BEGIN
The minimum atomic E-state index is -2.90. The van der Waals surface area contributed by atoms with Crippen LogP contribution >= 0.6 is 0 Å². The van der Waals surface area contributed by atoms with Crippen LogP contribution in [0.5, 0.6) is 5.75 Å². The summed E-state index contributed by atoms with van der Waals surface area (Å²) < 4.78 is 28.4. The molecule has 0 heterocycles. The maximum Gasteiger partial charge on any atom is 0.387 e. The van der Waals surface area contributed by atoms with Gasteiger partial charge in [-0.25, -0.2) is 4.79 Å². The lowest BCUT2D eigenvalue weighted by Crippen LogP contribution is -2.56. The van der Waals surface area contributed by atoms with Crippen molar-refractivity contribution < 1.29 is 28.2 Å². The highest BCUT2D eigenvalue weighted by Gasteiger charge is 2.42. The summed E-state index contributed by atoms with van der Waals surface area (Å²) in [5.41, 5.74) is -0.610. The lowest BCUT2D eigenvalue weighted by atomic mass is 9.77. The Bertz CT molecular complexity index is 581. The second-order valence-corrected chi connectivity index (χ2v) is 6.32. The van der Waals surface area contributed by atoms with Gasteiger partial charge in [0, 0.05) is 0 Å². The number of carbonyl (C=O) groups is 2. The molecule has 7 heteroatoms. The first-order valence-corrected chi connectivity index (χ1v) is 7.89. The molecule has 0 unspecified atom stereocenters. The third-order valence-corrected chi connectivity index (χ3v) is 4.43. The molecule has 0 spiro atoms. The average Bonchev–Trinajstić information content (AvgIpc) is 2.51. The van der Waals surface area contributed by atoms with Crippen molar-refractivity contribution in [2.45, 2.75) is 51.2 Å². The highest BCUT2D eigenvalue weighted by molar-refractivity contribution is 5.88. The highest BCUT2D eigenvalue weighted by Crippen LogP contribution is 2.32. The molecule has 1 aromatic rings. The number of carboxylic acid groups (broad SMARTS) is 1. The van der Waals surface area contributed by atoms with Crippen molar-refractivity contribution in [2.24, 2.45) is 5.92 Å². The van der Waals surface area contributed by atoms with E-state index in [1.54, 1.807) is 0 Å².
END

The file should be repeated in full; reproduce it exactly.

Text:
The minimum atomic E-state index is -2.90. The van der Waals surface area contributed by atoms with Crippen LogP contribution >= 0.6 is 0 Å². The van der Waals surface area contributed by atoms with Crippen LogP contribution in [0.5, 0.6) is 5.75 Å². The summed E-state index contributed by atoms with van der Waals surface area (Å²) < 4.78 is 28.4. The molecule has 0 heterocycles. The maximum Gasteiger partial charge on any atom is 0.387 e. The van der Waals surface area contributed by atoms with Gasteiger partial charge in [-0.25, -0.2) is 4.79 Å². The lowest BCUT2D eigenvalue weighted by Crippen LogP contribution is -2.56. The van der Waals surface area contributed by atoms with Crippen molar-refractivity contribution < 1.29 is 28.2 Å². The highest BCUT2D eigenvalue weighted by Gasteiger charge is 2.42. The summed E-state index contributed by atoms with van der Waals surface area (Å²) in [5.41, 5.74) is -0.610. The lowest BCUT2D eigenvalue weighted by atomic mass is 9.77. The Bertz CT molecular complexity index is 581. The second-order valence-corrected chi connectivity index (χ2v) is 6.32. The van der Waals surface area contributed by atoms with Gasteiger partial charge in [0, 0.05) is 0 Å². The number of carbonyl (C=O) groups is 2. The molecule has 7 heteroatoms. The first-order valence-corrected chi connectivity index (χ1v) is 7.89. The molecule has 0 unspecified atom stereocenters. The third-order valence-corrected chi connectivity index (χ3v) is 4.43. The molecule has 0 spiro atoms. The average Bonchev–Trinajstić information content (AvgIpc) is 2.51. The van der Waals surface area contributed by atoms with Crippen molar-refractivity contribution in [2.45, 2.75) is 51.2 Å². The highest BCUT2D eigenvalue weighted by molar-refractivity contribution is 5.88. The highest BCUT2D eigenvalue weighted by Crippen LogP contribution is 2.32. The molecule has 1 aromatic rings. The number of carboxylic acid groups (broad SMARTS) is 1. The van der Waals surface area contributed by atoms with Crippen molar-refractivity contribution in [2.24, 2.45) is 5.92 Å². The van der Waals surface area contributed by atoms with E-state index in [1.54, 1.807) is 0 Å².